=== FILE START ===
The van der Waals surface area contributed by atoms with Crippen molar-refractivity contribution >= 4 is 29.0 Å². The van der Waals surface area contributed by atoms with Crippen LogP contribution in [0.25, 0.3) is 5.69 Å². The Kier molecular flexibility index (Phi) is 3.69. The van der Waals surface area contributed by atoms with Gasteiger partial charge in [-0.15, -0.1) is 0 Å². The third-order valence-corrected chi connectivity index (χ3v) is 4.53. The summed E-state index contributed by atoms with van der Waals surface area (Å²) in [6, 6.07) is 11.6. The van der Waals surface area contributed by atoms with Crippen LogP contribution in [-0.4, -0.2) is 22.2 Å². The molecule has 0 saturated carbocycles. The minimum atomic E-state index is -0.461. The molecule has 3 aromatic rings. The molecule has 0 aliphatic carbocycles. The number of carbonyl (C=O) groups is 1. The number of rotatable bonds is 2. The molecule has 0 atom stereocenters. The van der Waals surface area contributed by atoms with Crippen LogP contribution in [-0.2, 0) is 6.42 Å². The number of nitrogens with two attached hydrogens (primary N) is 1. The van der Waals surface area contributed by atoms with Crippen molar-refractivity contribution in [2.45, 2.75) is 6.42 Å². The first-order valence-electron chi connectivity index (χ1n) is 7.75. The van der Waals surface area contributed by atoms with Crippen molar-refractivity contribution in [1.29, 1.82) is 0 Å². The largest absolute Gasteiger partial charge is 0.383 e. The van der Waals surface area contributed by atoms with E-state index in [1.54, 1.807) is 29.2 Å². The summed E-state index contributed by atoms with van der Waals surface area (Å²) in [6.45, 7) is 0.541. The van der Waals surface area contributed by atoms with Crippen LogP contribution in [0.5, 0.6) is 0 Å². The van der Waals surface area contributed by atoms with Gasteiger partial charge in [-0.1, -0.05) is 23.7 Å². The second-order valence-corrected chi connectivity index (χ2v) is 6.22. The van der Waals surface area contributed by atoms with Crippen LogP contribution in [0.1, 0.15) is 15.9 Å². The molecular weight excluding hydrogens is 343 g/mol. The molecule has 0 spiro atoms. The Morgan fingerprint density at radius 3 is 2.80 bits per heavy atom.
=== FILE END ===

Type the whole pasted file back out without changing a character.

The van der Waals surface area contributed by atoms with Crippen molar-refractivity contribution >= 4 is 29.0 Å². The van der Waals surface area contributed by atoms with Crippen LogP contribution in [0.25, 0.3) is 5.69 Å². The Kier molecular flexibility index (Phi) is 3.69. The van der Waals surface area contributed by atoms with Gasteiger partial charge in [-0.15, -0.1) is 0 Å². The third-order valence-corrected chi connectivity index (χ3v) is 4.53. The summed E-state index contributed by atoms with van der Waals surface area (Å²) in [6, 6.07) is 11.6. The van der Waals surface area contributed by atoms with Crippen LogP contribution in [-0.4, -0.2) is 22.2 Å². The molecule has 0 saturated carbocycles. The minimum atomic E-state index is -0.461. The molecule has 3 aromatic rings. The molecule has 0 aliphatic carbocycles. The number of carbonyl (C=O) groups is 1. The number of rotatable bonds is 2. The molecule has 0 atom stereocenters. The van der Waals surface area contributed by atoms with Crippen LogP contribution in [-0.2, 0) is 6.42 Å². The number of nitrogens with two attached hydrogens (primary N) is 1. The van der Waals surface area contributed by atoms with Crippen molar-refractivity contribution in [2.45, 2.75) is 6.42 Å². The first-order valence-electron chi connectivity index (χ1n) is 7.75. The van der Waals surface area contributed by atoms with Crippen molar-refractivity contribution in [1.29, 1.82) is 0 Å². The largest absolute Gasteiger partial charge is 0.383 e. The van der Waals surface area contributed by atoms with E-state index in [1.54, 1.807) is 29.2 Å². The summed E-state index contributed by atoms with van der Waals surface area (Å²) in [6.45, 7) is 0.541. The van der Waals surface area contributed by atoms with Crippen LogP contribution in [0.5, 0.6) is 0 Å². The van der Waals surface area contributed by atoms with Gasteiger partial charge in [-0.1, -0.05) is 23.7 Å². The second-order valence-corrected chi connectivity index (χ2v) is 6.22. The van der Waals surface area contributed by atoms with Crippen LogP contribution in [0.1, 0.15) is 15.9 Å². The molecular weight excluding hydrogens is 343 g/mol. The molecule has 0 spiro atoms. The Morgan fingerprint density at radius 3 is 2.80 bits per heavy atom.